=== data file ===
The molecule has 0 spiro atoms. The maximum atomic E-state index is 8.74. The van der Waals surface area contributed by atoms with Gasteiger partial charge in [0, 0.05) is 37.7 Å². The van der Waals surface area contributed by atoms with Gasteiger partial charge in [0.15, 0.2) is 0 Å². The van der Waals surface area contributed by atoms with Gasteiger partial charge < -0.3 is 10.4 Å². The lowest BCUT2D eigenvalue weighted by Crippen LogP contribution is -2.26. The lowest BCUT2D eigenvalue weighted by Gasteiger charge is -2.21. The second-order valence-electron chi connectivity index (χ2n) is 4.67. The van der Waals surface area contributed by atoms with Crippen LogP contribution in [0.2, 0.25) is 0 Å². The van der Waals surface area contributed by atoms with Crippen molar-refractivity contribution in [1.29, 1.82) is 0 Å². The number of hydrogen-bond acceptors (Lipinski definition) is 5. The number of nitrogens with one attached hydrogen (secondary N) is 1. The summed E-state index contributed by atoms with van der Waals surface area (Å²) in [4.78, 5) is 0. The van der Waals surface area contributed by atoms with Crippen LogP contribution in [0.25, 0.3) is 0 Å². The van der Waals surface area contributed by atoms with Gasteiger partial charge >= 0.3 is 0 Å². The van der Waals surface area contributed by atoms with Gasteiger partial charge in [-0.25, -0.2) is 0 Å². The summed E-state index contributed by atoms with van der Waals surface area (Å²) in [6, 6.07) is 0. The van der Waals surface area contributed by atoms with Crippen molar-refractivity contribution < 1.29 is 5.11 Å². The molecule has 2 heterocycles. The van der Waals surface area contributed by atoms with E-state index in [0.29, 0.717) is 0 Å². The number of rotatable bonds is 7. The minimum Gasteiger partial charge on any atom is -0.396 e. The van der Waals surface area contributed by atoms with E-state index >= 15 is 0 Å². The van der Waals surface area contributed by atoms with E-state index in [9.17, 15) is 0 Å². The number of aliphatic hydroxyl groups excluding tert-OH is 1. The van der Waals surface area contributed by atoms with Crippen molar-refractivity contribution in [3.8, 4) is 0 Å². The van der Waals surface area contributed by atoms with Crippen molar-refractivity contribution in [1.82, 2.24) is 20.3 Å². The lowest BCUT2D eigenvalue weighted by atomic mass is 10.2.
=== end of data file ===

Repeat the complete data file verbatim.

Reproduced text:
The molecule has 0 spiro atoms. The maximum atomic E-state index is 8.74. The van der Waals surface area contributed by atoms with Gasteiger partial charge in [0, 0.05) is 37.7 Å². The van der Waals surface area contributed by atoms with Gasteiger partial charge in [0.15, 0.2) is 0 Å². The van der Waals surface area contributed by atoms with Gasteiger partial charge < -0.3 is 10.4 Å². The lowest BCUT2D eigenvalue weighted by Crippen LogP contribution is -2.26. The lowest BCUT2D eigenvalue weighted by Gasteiger charge is -2.21. The second-order valence-electron chi connectivity index (χ2n) is 4.67. The van der Waals surface area contributed by atoms with Crippen LogP contribution in [0.2, 0.25) is 0 Å². The van der Waals surface area contributed by atoms with Crippen molar-refractivity contribution in [1.29, 1.82) is 0 Å². The number of hydrogen-bond acceptors (Lipinski definition) is 5. The number of nitrogens with one attached hydrogen (secondary N) is 1. The summed E-state index contributed by atoms with van der Waals surface area (Å²) in [4.78, 5) is 0. The van der Waals surface area contributed by atoms with Crippen LogP contribution in [0.25, 0.3) is 0 Å². The van der Waals surface area contributed by atoms with Gasteiger partial charge >= 0.3 is 0 Å². The van der Waals surface area contributed by atoms with Gasteiger partial charge in [-0.25, -0.2) is 0 Å². The summed E-state index contributed by atoms with van der Waals surface area (Å²) in [6, 6.07) is 0. The van der Waals surface area contributed by atoms with Crippen molar-refractivity contribution < 1.29 is 5.11 Å². The molecule has 2 heterocycles. The van der Waals surface area contributed by atoms with E-state index in [0.29, 0.717) is 0 Å². The number of rotatable bonds is 7. The minimum Gasteiger partial charge on any atom is -0.396 e. The van der Waals surface area contributed by atoms with E-state index >= 15 is 0 Å². The van der Waals surface area contributed by atoms with E-state index in [9.17, 15) is 0 Å². The number of aliphatic hydroxyl groups excluding tert-OH is 1. The van der Waals surface area contributed by atoms with Crippen molar-refractivity contribution in [3.8, 4) is 0 Å². The van der Waals surface area contributed by atoms with Crippen molar-refractivity contribution in [1.82, 2.24) is 20.3 Å². The lowest BCUT2D eigenvalue weighted by atomic mass is 10.2.